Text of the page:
Good at delegating

Good at making decisions/ decision maker


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data and information- process

Processing is the work the computer does on the data to convert it into information. This might involve:

Calculations, logical operations (such as sorts, queries or changing the shape of a sound wave to make it sound lower or higher pitched). 

Data is raw facts and figures that can be turned into something meaningful that gives us knowledge - information.

For example, the figures on an electricity meter are data.The data is processed by the system to calculate how many units of electricity have been used and how much the customer must pay. 

The price to pay on a monthly bill is information.

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ICT Professionals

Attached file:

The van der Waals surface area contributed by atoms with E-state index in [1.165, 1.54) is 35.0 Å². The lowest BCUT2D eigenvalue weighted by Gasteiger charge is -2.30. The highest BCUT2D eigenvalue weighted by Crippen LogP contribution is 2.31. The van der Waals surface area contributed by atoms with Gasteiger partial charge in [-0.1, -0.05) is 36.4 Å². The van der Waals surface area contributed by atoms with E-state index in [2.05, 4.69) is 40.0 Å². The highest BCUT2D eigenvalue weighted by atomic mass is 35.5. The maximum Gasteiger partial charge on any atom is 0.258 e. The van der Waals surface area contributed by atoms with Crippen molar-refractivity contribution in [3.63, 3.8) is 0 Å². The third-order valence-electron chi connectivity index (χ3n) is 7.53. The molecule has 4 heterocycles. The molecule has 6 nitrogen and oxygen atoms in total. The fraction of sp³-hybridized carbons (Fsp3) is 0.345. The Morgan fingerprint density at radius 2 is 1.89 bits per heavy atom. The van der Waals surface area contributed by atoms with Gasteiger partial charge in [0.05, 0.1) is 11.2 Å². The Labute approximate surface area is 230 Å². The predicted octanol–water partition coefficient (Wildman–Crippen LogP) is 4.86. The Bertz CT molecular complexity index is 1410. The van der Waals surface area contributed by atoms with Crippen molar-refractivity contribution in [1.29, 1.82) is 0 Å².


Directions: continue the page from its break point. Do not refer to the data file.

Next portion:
A systems analyst works with a client to analyse their requirements and to design a suitable ICT system.

“Systems analysts design computer systems to help organisations work more efficiently. They work closely with staff at all levels to find out what problems people have with the existing system and what they hope a new system will achieve.

Analysts produce a design for a system that will meet the organisation's needs.”

A ICT helpdesk technician provides solutions to end users in respect of day to day computer problems.

A webmaster designs and implements a website. A web designer adds the interactive elements, for example, linking a page to a database.

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keyword meanings

Data –  can be numbers, words, sounds and

images which have no particular meaning attached

to them .

Software – written programs or instructions that

tell a computer system how to do a particular job.

For example, application software. 

Hardware  - the physical parts of a computer you

can touch. 

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Advantages of a Common Interface

Advantages of a Common Interface

Having a common user interface brings benefits:

•It’s quicker to learn new applications